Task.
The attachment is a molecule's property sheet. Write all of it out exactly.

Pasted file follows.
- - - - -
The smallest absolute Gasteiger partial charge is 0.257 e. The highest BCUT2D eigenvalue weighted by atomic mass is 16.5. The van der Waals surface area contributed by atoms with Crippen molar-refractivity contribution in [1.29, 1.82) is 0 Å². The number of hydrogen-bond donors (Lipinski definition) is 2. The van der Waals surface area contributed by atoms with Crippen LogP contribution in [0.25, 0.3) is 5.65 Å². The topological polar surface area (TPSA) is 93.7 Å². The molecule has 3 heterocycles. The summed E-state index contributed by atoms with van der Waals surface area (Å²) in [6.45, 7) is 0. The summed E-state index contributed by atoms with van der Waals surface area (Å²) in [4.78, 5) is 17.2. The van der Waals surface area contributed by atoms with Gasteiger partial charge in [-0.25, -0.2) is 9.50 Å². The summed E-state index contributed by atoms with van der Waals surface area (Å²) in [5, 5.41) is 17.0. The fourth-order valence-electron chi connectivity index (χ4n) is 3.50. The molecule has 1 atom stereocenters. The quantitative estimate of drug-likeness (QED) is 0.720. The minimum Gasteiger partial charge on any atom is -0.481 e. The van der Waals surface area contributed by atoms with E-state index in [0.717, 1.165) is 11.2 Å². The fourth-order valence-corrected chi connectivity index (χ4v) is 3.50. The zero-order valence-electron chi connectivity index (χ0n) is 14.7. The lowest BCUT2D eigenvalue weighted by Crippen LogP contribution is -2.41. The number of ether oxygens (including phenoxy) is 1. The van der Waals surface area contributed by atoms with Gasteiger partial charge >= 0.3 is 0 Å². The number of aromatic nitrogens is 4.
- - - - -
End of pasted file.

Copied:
The smallest absolute Gasteiger partial charge is 0.257 e. The highest BCUT2D eigenvalue weighted by atomic mass is 16.5. The van der Waals surface area contributed by atoms with Crippen molar-refractivity contribution in [1.29, 1.82) is 0 Å². The number of hydrogen-bond donors (Lipinski definition) is 2. The van der Waals surface area contributed by atoms with Crippen LogP contribution in [0.25, 0.3) is 5.65 Å². The topological polar surface area (TPSA) is 93.7 Å². The molecule has 3 heterocycles. The summed E-state index contributed by atoms with van der Waals surface area (Å²) in [6.45, 7) is 0. The summed E-state index contributed by atoms with van der Waals surface area (Å²) in [4.78, 5) is 17.2. The van der Waals surface area contributed by atoms with Gasteiger partial charge in [-0.25, -0.2) is 9.50 Å². The summed E-state index contributed by atoms with van der Waals surface area (Å²) in [5, 5.41) is 17.0. The fourth-order valence-electron chi connectivity index (χ4n) is 3.50. The molecule has 1 atom stereocenters. The quantitative estimate of drug-likeness (QED) is 0.720. The minimum Gasteiger partial charge on any atom is -0.481 e. The van der Waals surface area contributed by atoms with E-state index in [0.717, 1.165) is 11.2 Å². The fourth-order valence-corrected chi connectivity index (χ4v) is 3.50. The zero-order valence-electron chi connectivity index (χ0n) is 14.7. The lowest BCUT2D eigenvalue weighted by Crippen LogP contribution is -2.41. The number of ether oxygens (including phenoxy) is 1. The van der Waals surface area contributed by atoms with Gasteiger partial charge >= 0.3 is 0 Å². The number of aromatic nitrogens is 4.